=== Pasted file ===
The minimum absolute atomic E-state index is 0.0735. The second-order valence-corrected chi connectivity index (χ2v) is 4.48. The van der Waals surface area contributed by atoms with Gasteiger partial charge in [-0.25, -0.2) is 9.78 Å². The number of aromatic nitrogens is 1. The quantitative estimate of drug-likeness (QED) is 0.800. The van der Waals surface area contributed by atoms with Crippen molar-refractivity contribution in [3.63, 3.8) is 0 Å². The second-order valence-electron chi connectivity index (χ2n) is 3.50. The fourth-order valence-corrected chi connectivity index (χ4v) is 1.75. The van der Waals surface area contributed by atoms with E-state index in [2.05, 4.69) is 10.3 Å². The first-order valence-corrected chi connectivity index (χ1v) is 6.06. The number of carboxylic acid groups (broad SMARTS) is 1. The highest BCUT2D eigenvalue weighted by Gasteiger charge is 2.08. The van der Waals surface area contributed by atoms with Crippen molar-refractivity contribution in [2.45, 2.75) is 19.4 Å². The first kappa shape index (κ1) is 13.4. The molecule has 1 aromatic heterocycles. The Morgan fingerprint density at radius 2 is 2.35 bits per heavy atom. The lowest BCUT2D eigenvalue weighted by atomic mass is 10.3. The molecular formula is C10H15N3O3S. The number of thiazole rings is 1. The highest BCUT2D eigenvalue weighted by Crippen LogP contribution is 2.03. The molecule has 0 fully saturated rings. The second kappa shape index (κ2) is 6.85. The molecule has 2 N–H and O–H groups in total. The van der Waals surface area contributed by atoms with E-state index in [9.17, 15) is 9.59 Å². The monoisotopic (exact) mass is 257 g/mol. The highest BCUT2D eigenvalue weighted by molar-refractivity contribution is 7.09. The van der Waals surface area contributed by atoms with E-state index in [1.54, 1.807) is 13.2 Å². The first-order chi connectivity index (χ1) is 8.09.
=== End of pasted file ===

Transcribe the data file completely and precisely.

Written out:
The minimum absolute atomic E-state index is 0.0735. The second-order valence-corrected chi connectivity index (χ2v) is 4.48. The van der Waals surface area contributed by atoms with Gasteiger partial charge in [-0.25, -0.2) is 9.78 Å². The number of aromatic nitrogens is 1. The quantitative estimate of drug-likeness (QED) is 0.800. The van der Waals surface area contributed by atoms with Crippen molar-refractivity contribution in [3.63, 3.8) is 0 Å². The second-order valence-electron chi connectivity index (χ2n) is 3.50. The fourth-order valence-corrected chi connectivity index (χ4v) is 1.75. The van der Waals surface area contributed by atoms with E-state index in [2.05, 4.69) is 10.3 Å². The first-order valence-corrected chi connectivity index (χ1v) is 6.06. The number of carboxylic acid groups (broad SMARTS) is 1. The highest BCUT2D eigenvalue weighted by Gasteiger charge is 2.08. The van der Waals surface area contributed by atoms with Crippen molar-refractivity contribution in [2.45, 2.75) is 19.4 Å². The first kappa shape index (κ1) is 13.4. The molecule has 1 aromatic heterocycles. The Morgan fingerprint density at radius 2 is 2.35 bits per heavy atom. The lowest BCUT2D eigenvalue weighted by atomic mass is 10.3. The molecular formula is C10H15N3O3S. The number of thiazole rings is 1. The highest BCUT2D eigenvalue weighted by Crippen LogP contribution is 2.03. The molecule has 0 fully saturated rings. The second kappa shape index (κ2) is 6.85. The molecule has 2 N–H and O–H groups in total. The van der Waals surface area contributed by atoms with E-state index in [9.17, 15) is 9.59 Å². The monoisotopic (exact) mass is 257 g/mol. The highest BCUT2D eigenvalue weighted by molar-refractivity contribution is 7.09. The van der Waals surface area contributed by atoms with E-state index in [1.54, 1.807) is 13.2 Å². The first-order chi connectivity index (χ1) is 8.09.